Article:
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Heterogeneous modeling of the uranium in situ recovery: Kinetic versus solubility control

Abstract : The uranium in situ recovery (ISR) is a mining technique, which involves injecting an acid or alkaline solution, into the deposit to selectively dissolve uranium. The solution enriched in uranium is pumped out and processed. Once the uranium is removed, reagent is added to the solution, which is then reinjected. This method is particularly suited to deep and low-grade deposits located in confined aquifers. In this work, we focus on the case of the Tortkuduk deposit, in Kazakhstan, where the reagent is sulfuric acid. The main objective of this work is to understand how the uranium production can be increased while the sulfuric acid consumption is maintained as low as possible. It requires devising and validating an ISR phenomenological model, using all available tools: experiments, production data and numerical simulation, from 1D homogeneous to 3D heterogeneous models.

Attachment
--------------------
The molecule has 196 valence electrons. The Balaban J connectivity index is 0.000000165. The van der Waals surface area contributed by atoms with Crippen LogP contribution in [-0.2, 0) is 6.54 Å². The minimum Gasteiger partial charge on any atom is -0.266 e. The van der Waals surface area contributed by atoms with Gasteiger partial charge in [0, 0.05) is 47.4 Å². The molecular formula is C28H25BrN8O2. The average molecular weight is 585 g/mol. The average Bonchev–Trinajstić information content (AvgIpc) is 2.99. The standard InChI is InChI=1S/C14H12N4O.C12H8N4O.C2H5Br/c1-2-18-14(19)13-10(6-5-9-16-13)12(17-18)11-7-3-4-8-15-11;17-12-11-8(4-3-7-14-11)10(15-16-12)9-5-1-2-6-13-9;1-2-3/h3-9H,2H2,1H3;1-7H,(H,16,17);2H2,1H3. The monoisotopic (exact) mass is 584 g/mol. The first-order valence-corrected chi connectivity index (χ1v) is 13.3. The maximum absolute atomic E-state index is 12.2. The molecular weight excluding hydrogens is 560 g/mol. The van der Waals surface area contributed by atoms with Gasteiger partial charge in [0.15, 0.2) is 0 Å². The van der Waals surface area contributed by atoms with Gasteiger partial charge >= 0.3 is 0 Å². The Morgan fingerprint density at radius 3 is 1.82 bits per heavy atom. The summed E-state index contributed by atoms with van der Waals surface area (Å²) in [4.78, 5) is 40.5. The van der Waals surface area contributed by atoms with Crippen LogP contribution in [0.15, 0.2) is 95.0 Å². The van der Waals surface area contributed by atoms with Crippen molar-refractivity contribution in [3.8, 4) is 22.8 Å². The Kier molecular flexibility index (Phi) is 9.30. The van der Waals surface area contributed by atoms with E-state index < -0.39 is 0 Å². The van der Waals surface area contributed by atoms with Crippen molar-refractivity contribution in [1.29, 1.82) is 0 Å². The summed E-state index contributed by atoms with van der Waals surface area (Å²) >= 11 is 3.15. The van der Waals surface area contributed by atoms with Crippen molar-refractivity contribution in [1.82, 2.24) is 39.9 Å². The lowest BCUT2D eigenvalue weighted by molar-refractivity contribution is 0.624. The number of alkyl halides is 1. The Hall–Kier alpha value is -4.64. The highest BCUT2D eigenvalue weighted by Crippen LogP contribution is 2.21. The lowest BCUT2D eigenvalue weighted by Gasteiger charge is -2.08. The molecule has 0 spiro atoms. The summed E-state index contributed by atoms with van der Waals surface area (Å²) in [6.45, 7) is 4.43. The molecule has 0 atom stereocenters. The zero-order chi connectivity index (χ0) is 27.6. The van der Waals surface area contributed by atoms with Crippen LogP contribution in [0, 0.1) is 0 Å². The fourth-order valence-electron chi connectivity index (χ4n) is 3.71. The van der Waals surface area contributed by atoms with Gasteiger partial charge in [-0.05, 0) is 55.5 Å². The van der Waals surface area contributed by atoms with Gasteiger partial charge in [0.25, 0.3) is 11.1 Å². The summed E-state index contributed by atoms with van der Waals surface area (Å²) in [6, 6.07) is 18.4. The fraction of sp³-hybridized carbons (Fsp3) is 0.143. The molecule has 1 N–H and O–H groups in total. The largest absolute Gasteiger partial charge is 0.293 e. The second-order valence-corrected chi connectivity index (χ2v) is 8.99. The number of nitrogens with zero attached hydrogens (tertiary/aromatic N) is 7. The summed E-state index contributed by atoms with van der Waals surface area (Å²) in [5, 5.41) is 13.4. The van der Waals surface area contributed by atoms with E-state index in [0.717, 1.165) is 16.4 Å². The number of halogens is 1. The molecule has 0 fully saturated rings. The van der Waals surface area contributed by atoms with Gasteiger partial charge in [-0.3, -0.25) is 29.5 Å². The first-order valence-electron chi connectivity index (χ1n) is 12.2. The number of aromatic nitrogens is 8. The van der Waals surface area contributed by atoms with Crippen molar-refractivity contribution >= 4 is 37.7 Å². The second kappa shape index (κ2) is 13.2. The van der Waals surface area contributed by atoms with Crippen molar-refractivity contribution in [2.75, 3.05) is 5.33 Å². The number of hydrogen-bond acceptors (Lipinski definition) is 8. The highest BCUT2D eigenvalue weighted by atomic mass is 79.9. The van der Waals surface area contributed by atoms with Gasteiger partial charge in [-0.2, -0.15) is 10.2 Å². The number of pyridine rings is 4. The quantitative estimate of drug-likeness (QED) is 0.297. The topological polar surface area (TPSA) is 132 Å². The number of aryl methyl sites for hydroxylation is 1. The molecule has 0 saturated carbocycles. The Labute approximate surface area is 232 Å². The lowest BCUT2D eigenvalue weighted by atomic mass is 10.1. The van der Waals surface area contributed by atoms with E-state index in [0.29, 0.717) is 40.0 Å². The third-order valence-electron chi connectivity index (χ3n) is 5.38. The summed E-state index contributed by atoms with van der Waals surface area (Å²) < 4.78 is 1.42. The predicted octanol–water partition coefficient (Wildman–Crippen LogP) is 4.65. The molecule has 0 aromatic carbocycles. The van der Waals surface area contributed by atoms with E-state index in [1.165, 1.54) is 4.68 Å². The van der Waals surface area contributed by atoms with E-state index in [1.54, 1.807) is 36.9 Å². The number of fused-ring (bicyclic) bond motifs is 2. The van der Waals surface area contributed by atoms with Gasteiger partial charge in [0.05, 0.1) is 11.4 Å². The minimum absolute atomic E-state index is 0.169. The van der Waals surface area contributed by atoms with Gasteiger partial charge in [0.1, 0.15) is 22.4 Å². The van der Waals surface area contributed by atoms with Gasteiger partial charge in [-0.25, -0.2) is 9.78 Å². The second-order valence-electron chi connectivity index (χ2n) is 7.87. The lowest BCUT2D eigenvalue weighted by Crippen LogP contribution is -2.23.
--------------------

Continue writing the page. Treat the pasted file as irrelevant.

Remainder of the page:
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Submitted on : Thursday, January 20, 2011 - 4:09:30 PM
Last modification on : Wednesday, November 17, 2021 - 12:31:18 PM
Long-term archiving on: : Thursday, April 21, 2011 - 3:05:02 AM


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  • HAL Id : hal-00558013, version 1


Jérémy Nos, Vincent Lagneau, Valérie Langlais. Heterogeneous modeling of the uranium in situ recovery: Kinetic versus solubility control. IAHR International Groundwater Symposium, Sep 2010, Valncia, Spain. ⟨hal-00558013⟩



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